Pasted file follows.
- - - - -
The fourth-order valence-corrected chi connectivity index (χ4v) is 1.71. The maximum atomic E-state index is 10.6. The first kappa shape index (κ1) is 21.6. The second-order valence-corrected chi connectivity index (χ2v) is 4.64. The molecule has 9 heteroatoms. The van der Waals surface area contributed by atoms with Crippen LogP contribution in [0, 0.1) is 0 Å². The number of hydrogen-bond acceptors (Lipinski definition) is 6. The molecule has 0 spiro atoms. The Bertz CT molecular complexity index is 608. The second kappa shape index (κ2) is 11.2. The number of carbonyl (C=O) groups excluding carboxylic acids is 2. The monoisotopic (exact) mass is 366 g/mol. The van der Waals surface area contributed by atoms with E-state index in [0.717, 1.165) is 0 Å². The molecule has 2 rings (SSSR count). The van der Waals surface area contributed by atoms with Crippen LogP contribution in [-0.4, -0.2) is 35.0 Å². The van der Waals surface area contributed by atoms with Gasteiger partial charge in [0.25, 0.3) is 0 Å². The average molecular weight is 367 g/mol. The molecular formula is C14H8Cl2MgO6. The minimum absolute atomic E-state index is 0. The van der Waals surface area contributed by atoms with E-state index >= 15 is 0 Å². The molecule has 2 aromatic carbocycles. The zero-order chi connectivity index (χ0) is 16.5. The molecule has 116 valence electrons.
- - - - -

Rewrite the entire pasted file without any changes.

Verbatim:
The fourth-order valence-corrected chi connectivity index (χ4v) is 1.71. The maximum atomic E-state index is 10.6. The first kappa shape index (κ1) is 21.6. The second-order valence-corrected chi connectivity index (χ2v) is 4.64. The molecule has 9 heteroatoms. The van der Waals surface area contributed by atoms with Crippen LogP contribution in [0, 0.1) is 0 Å². The number of hydrogen-bond acceptors (Lipinski definition) is 6. The molecule has 0 spiro atoms. The Bertz CT molecular complexity index is 608. The second kappa shape index (κ2) is 11.2. The number of carbonyl (C=O) groups excluding carboxylic acids is 2. The monoisotopic (exact) mass is 366 g/mol. The van der Waals surface area contributed by atoms with E-state index in [0.717, 1.165) is 0 Å². The molecule has 2 rings (SSSR count). The van der Waals surface area contributed by atoms with Crippen LogP contribution in [-0.4, -0.2) is 35.0 Å². The van der Waals surface area contributed by atoms with Gasteiger partial charge in [0.25, 0.3) is 0 Å². The average molecular weight is 367 g/mol. The molecular formula is C14H8Cl2MgO6. The minimum absolute atomic E-state index is 0. The van der Waals surface area contributed by atoms with E-state index >= 15 is 0 Å². The molecule has 2 aromatic carbocycles. The zero-order chi connectivity index (χ0) is 16.5. The molecule has 116 valence electrons.